August 1996

Leverage Risk
Decreases Over Time

© Talbot Stevens

Last month's Strategy Sheet explained several reasons why the breakeven point for leverage is lower than you think. The breakeven point is critical because it defines the risk, and the investor's confidence that they will make money.

In most of my leverage analyses, I assume a long-term cost of borrowing of 9%. This should be conservative because the prime interest rate has averaged 7.4% over the last 64 years. More importantly, many experts predict that inflation and interest rates in the future will be lower than normal.

The following table summarizes the gross, before-tax breakeven returns over time, assuming a 9% cost of borrowing where most of the growth is deferred capital gains, and 50% of capital gains are taxable.

For example, someone in a 40% tax bracket that leverages over a 20 year period with a 9% cost of borrowing would only need to achieve a before-tax equity return of 4.2% to break even. One of the myths of borrowing to invest is that returns must be higher than the cost of borrowing to break even. This is a reasonable and rational conclusion, but it is not true — especially when some of the returns are deferred capital gains that are taxed less and later.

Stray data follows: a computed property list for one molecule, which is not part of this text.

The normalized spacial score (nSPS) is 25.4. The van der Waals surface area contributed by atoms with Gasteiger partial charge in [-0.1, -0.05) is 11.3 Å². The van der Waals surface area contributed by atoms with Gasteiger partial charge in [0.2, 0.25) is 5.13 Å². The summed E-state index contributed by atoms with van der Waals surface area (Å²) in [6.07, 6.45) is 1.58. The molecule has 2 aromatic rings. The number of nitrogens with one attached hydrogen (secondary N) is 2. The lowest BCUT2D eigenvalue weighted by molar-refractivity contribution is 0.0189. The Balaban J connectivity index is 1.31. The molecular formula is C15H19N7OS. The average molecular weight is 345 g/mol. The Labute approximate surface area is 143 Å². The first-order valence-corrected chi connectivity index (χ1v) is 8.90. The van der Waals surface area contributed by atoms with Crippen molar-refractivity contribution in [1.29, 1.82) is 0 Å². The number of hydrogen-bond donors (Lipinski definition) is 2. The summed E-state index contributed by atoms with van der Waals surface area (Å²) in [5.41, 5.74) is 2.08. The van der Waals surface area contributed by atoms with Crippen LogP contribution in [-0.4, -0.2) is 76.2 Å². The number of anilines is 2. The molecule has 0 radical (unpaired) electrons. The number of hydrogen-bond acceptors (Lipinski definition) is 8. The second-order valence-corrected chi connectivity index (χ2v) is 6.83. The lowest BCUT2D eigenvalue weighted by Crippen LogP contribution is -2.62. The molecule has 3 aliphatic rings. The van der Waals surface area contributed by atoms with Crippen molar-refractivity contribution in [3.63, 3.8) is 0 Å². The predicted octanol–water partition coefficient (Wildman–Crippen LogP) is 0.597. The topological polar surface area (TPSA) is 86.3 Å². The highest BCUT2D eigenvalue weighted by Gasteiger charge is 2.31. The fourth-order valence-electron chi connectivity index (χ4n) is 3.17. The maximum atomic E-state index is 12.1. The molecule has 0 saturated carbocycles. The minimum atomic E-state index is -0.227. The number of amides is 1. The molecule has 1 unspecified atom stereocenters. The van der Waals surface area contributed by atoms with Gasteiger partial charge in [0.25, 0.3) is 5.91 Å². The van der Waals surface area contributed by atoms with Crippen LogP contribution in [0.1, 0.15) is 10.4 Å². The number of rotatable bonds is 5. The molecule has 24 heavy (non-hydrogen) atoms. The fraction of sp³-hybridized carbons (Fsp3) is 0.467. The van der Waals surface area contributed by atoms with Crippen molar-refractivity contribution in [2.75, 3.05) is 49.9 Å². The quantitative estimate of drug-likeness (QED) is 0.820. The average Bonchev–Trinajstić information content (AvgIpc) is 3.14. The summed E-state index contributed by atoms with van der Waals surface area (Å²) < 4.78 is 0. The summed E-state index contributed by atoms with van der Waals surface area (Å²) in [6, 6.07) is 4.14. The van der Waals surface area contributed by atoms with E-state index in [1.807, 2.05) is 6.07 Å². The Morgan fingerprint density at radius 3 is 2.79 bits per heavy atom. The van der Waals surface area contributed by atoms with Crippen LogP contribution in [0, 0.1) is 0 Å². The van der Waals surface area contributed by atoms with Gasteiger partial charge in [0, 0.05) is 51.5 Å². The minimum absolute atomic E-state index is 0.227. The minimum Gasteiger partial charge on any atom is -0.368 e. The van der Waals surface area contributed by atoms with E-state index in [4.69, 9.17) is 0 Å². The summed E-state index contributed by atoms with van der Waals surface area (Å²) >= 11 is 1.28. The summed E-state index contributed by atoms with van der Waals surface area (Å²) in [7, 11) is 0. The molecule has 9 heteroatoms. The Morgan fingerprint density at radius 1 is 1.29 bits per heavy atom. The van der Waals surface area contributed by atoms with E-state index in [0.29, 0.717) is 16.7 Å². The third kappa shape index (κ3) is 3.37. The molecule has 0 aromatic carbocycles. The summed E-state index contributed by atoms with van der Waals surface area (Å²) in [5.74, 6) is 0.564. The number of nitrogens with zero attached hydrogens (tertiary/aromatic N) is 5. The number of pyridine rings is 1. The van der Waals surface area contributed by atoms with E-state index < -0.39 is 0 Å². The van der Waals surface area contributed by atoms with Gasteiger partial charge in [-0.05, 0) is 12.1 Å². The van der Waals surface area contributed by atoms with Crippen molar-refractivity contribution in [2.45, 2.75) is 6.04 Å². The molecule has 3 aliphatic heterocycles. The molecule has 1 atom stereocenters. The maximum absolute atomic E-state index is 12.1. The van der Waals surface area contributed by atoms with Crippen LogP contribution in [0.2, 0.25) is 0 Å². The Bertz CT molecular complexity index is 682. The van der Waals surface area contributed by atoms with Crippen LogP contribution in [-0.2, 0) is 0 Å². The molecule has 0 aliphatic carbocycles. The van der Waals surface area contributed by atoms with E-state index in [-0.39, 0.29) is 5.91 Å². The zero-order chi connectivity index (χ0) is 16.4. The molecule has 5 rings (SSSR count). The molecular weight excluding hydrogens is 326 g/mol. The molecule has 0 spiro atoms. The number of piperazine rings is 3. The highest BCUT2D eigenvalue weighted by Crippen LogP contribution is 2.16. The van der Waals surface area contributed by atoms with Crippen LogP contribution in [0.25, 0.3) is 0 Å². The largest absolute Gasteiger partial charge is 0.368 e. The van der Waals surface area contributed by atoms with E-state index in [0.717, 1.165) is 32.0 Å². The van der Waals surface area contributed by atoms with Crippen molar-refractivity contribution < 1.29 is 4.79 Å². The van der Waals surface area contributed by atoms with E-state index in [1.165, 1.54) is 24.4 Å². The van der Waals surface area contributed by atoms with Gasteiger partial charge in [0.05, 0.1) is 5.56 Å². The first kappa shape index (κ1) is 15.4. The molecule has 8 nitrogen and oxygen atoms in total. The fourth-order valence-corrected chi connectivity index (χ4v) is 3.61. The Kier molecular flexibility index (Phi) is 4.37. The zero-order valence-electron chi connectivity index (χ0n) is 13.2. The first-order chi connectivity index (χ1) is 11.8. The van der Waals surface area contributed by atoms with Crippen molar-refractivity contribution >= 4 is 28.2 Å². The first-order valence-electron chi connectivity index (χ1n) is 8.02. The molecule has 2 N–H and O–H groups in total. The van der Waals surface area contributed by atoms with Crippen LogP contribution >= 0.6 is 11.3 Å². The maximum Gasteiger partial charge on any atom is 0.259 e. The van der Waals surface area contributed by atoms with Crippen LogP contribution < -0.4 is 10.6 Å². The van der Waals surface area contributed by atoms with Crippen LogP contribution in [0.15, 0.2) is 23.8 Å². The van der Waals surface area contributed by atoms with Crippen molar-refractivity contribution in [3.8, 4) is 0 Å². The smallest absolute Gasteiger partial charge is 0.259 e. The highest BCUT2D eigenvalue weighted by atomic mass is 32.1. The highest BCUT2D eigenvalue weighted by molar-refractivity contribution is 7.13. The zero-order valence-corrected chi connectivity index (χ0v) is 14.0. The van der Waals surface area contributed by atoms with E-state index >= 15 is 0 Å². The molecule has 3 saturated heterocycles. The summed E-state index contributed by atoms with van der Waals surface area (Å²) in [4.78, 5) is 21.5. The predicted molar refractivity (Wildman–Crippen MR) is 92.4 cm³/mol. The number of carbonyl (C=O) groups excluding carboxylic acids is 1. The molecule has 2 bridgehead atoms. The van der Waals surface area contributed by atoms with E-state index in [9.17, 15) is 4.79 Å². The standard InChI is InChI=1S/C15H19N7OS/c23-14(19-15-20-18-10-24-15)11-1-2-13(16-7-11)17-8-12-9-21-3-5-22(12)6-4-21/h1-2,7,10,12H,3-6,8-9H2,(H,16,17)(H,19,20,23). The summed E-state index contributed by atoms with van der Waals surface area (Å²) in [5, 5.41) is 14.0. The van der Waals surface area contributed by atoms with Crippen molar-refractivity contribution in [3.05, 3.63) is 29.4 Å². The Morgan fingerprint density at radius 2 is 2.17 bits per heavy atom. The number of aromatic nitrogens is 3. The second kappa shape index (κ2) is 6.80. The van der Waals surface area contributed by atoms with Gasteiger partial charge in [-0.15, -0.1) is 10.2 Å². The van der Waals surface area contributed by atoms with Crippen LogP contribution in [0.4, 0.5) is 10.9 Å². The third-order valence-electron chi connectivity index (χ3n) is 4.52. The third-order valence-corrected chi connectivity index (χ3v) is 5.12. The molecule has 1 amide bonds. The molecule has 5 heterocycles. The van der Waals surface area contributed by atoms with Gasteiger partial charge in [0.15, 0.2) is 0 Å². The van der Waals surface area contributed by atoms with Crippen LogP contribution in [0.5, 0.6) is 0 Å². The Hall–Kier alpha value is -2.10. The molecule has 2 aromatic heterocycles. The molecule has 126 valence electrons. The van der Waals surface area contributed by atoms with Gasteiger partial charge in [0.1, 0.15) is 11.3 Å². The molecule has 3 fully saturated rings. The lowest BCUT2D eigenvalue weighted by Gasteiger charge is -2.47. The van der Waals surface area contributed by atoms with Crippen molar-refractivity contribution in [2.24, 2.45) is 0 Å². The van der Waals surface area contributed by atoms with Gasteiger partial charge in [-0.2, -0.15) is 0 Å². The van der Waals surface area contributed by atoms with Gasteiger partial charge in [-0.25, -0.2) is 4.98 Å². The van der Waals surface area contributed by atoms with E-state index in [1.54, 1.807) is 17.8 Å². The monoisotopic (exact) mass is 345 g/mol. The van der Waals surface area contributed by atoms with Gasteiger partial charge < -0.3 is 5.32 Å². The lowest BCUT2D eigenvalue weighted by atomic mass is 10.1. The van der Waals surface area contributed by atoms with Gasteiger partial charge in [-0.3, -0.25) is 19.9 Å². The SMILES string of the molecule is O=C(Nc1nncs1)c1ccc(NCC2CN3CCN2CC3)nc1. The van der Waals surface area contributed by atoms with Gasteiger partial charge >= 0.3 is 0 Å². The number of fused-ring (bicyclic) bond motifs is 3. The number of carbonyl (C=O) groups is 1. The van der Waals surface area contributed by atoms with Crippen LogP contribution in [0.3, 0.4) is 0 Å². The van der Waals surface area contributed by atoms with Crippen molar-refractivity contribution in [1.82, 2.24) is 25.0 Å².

Thinking that you must achieve 9% returns for leverage to be profitable, it is natural to view leverage with skepticism. However, once you know that you only need to exceed 4 to 6%, it is possible to be open to exploring the strategy in more detail.

Understanding the real leverage breakeven point, and how it decreases over time, is important to make an informed decision about leveraging.

Leverage Breakeven Point For Equities, 9% Interest Expense
Years 40% Tax 50% Tax
1 6.7% 6.0%
5 5.9% 5.3%
10 5.1% 4.7%
15 4.6% 4.2%
20 4.2% 3.9%
30 3.6% 3.4%

It should be clarified however, that while it is valuable to understand the breakeven point, there is a difference between breaking even and benefiting. The breakeven point is the return where you start to profit. The more important issue is to know what return is needed for leveraging to benefit the investor. In other words, when is leveraging more profitable or better than not leveraging. The “better than” return for someone in the 40% tax bracket leveraging over 10 years is about 6.3%.

If you feel that you can produce long-term diversified equity returns of over 5 or 6%, sit down with your advisor to fully understand the pros and cons of leveraging up to your definition of conservative.

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